Greek, Italian PMs try to reassure EU leaders

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The new leaders of Italy and Greece sought Tuesday to convince EU partners they can resolve debt crises now threatening France while a debate raged over the role of the European Central Bank.

Italian Prime Minister Mario Monti went into talks with European Commission president Jose Manuel Barroso before meeting EU president Herman Van Rompuy in his first foreign trip in order to present his debt-fighting plan.

Monti, who came to power after Silvio Berlusconi resigned under pressure from the markets, is pushing through an austerity and economic reform programme to slash Italy's 1.9-trillion-euro debt mountain.

Meanwhile in neighbouring Luxembourg, new Greek Premier Lucas Papademos met the chief of eurozone finance ministers Jean-Claude Juncker as he tries to convince lenders his unity government will commit to the reforms needed for the release of 8.0 billion euros in urgently-needed bailout aid.

Juncker said he was optimistic that all Greek coalition partners will abide by EU demands for a signed letter committing to reforms in time for a eurozone meeting next week, despite reluctance from the conservative party.

"Would there be no cross-party agreement, that disbursement of course could not take place," Juncker warned.

The flurry of meetings came on the eve of new proposals to be unveiled by the European Commission to tighten fiscal discipline in the eurozone and raise the possibility of issuing joint bonds to pool debt among the 17 euro nations.

The tensions on the bond markets persisted on Tuesday as Spain's borrowing costs soared at its first debt auction since the victory of conservative leader Mariano Rajoy in weekend elections.

The bond market pressure has fueled calls for the ECB to act as a lender of last resort to put an end to a crisis that has festered for two years and now threatens the world with recession.

The US ambassador to the EU, William Kennard, weighed in on the debate, saying Washington was "watching very intently what the ECB is able to do and the potential for it to do more."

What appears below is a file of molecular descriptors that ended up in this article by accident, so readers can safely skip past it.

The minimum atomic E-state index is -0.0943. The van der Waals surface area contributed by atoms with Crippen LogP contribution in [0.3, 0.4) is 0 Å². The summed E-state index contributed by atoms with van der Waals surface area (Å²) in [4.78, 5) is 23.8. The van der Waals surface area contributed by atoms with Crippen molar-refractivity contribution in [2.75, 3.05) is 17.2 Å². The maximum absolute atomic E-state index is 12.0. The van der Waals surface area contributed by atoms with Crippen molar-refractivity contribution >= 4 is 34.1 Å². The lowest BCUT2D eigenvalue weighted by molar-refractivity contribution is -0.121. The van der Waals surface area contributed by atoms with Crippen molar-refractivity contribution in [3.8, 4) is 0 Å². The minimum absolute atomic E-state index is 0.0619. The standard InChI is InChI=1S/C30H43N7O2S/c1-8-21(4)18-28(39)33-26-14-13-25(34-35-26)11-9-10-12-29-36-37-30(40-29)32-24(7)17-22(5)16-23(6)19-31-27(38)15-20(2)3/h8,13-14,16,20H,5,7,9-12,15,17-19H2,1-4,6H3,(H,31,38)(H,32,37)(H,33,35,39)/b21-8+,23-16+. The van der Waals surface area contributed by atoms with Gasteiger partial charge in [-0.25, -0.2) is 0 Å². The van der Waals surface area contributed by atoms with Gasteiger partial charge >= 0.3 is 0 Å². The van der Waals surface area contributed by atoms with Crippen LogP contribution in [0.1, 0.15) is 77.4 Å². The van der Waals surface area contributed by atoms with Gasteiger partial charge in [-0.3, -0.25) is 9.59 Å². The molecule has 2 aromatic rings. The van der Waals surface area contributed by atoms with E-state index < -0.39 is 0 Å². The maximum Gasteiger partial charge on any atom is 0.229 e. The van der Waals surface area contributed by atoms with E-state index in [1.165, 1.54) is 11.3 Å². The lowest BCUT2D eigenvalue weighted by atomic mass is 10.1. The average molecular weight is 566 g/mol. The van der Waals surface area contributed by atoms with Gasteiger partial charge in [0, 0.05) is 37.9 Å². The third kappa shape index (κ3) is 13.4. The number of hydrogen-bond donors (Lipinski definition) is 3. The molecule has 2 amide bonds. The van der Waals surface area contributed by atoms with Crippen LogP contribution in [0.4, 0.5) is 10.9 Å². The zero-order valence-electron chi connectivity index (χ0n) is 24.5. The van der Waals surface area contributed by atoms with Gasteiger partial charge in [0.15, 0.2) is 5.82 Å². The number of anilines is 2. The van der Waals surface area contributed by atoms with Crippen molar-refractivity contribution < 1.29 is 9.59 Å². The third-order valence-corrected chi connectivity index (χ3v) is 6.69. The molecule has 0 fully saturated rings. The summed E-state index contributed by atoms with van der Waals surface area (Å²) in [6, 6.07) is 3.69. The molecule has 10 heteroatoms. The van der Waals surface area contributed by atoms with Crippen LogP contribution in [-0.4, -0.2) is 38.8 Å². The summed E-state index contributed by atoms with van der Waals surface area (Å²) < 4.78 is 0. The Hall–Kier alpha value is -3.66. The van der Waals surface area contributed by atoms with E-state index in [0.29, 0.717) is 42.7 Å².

He added: "The outcome of this crisis is pretty unpredictable. We don't know how it will be solved. I don't think anybody can predict how it will be solved."

The ECB has bought billions of euros of government bonds issued by struggling nations in the secondary markets but the bank and Germany are opposed to a bigger role for fear of an inflation blowout.

"If it took on a lender of last resort role for highly indebted member states, it would overshoot its mandate and call into question its independence," said Jens Weidmann, head of the Bundesbank, Germany's central bank.

"There would be significant stability risks attached to this path," he said.

France has pushed for the ECB to step up its role and proposed that the Frankfurt institution be allowed to lend funds to the eurozone's bailout fund without limits.

The French government is fighting to defend the country's prized triple-A credit score but ratings agency Moody's has warned that higher borrowing costs, slowing growth and the eurozone crisis were putting it at risk.

The spotlight has also turned on the United States after a US Congress "supercommittee" conceded defeat Monday in its bid to reach a deal to cut US deficits by $1.2 trillion over 10 years due to political bickering.

US President Barack Obama held out hope that lawmakers could reach a new deal and tried to reassure the markets by saying that despite a ballooning national debt of more than $15 trillion, there was no imminent threat of a US default.

"The question right now is whether we can reduce the deficit in a way that helps the economy grow -- that operates with a scalpel, not with a hatchet," said Obama, who faces a re-election battle next year.

The United States is in the crosshairs of credit ratings agency over its massive debt. Standard & Poor's jolted Washington by downgrading US debt in August.

Despite the fresh worries, Asian stock markets closed mixed on Tuesday while European shares rebounded slightly at mid-day after recent sustained losses.

© 2011 AFP

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